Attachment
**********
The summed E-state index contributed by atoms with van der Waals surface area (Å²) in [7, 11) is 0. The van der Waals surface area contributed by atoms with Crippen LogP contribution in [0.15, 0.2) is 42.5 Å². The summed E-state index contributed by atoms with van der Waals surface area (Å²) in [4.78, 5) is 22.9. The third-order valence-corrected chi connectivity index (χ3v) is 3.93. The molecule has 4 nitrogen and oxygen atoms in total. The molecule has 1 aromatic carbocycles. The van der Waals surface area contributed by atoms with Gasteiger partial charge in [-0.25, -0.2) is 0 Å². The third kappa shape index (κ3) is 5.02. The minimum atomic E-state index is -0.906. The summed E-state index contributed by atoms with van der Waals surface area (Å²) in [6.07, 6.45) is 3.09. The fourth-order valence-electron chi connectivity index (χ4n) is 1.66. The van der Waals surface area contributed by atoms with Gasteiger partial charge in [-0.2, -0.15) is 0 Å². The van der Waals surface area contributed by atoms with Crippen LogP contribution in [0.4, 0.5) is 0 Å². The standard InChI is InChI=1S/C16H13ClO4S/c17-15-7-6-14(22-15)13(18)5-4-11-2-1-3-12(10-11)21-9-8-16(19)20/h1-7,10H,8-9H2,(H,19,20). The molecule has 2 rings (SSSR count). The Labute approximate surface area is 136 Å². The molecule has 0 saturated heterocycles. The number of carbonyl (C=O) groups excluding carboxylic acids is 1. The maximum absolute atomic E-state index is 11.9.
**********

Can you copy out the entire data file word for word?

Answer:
The summed E-state index contributed by atoms with van der Waals surface area (Å²) in [7, 11) is 0. The van der Waals surface area contributed by atoms with Crippen LogP contribution in [0.15, 0.2) is 42.5 Å². The summed E-state index contributed by atoms with van der Waals surface area (Å²) in [4.78, 5) is 22.9. The third-order valence-corrected chi connectivity index (χ3v) is 3.93. The molecule has 4 nitrogen and oxygen atoms in total. The molecule has 1 aromatic carbocycles. The van der Waals surface area contributed by atoms with Gasteiger partial charge in [-0.25, -0.2) is 0 Å². The third kappa shape index (κ3) is 5.02. The minimum atomic E-state index is -0.906. The summed E-state index contributed by atoms with van der Waals surface area (Å²) in [6.07, 6.45) is 3.09. The fourth-order valence-electron chi connectivity index (χ4n) is 1.66. The van der Waals surface area contributed by atoms with Gasteiger partial charge in [-0.2, -0.15) is 0 Å². The van der Waals surface area contributed by atoms with Crippen LogP contribution in [0.4, 0.5) is 0 Å². The standard InChI is InChI=1S/C16H13ClO4S/c17-15-7-6-14(22-15)13(18)5-4-11-2-1-3-12(10-11)21-9-8-16(19)20/h1-7,10H,8-9H2,(H,19,20). The molecule has 2 rings (SSSR count). The Labute approximate surface area is 136 Å². The molecule has 0 saturated heterocycles. The number of carbonyl (C=O) groups excluding carboxylic acids is 1. The maximum absolute atomic E-state index is 11.9.